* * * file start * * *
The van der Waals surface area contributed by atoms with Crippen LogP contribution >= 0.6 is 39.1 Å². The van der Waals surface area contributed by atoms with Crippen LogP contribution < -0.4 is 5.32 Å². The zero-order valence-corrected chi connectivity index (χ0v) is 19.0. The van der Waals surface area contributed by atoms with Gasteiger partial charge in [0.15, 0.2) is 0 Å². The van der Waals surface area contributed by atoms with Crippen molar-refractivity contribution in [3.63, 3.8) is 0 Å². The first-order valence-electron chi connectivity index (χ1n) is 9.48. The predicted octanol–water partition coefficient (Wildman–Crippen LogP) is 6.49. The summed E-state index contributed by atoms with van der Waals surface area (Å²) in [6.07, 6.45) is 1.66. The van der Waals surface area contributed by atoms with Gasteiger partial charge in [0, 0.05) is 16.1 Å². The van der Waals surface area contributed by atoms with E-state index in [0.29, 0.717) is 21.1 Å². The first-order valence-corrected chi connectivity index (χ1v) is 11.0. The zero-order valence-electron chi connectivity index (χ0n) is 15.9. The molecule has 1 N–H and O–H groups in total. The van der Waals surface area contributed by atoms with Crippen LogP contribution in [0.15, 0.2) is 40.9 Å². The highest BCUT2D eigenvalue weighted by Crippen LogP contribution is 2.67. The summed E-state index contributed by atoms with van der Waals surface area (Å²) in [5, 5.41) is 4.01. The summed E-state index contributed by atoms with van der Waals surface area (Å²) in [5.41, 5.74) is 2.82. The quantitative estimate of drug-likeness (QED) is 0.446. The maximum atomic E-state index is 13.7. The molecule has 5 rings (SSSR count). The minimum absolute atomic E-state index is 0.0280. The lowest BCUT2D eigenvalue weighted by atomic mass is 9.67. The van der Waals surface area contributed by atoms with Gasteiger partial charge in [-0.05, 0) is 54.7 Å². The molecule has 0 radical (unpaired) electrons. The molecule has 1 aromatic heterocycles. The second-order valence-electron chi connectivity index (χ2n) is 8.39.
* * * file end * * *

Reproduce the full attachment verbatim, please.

The van der Waals surface area contributed by atoms with Crippen LogP contribution >= 0.6 is 39.1 Å². The van der Waals surface area contributed by atoms with Crippen LogP contribution < -0.4 is 5.32 Å². The zero-order valence-corrected chi connectivity index (χ0v) is 19.0. The van der Waals surface area contributed by atoms with Gasteiger partial charge in [0.15, 0.2) is 0 Å². The van der Waals surface area contributed by atoms with Crippen molar-refractivity contribution in [3.63, 3.8) is 0 Å². The first-order valence-electron chi connectivity index (χ1n) is 9.48. The predicted octanol–water partition coefficient (Wildman–Crippen LogP) is 6.49. The summed E-state index contributed by atoms with van der Waals surface area (Å²) in [6.07, 6.45) is 1.66. The van der Waals surface area contributed by atoms with Gasteiger partial charge in [0, 0.05) is 16.1 Å². The van der Waals surface area contributed by atoms with E-state index in [0.29, 0.717) is 21.1 Å². The first-order valence-corrected chi connectivity index (χ1v) is 11.0. The zero-order valence-electron chi connectivity index (χ0n) is 15.9. The molecule has 1 N–H and O–H groups in total. The van der Waals surface area contributed by atoms with Crippen LogP contribution in [0.15, 0.2) is 40.9 Å². The highest BCUT2D eigenvalue weighted by Crippen LogP contribution is 2.67. The summed E-state index contributed by atoms with van der Waals surface area (Å²) in [5, 5.41) is 4.01. The summed E-state index contributed by atoms with van der Waals surface area (Å²) in [5.41, 5.74) is 2.82. The quantitative estimate of drug-likeness (QED) is 0.446. The maximum atomic E-state index is 13.7. The molecule has 5 rings (SSSR count). The minimum absolute atomic E-state index is 0.0280. The lowest BCUT2D eigenvalue weighted by atomic mass is 9.67. The van der Waals surface area contributed by atoms with Gasteiger partial charge in [-0.05, 0) is 54.7 Å². The molecule has 0 radical (unpaired) electrons. The molecule has 1 aromatic heterocycles. The second-order valence-electron chi connectivity index (χ2n) is 8.39.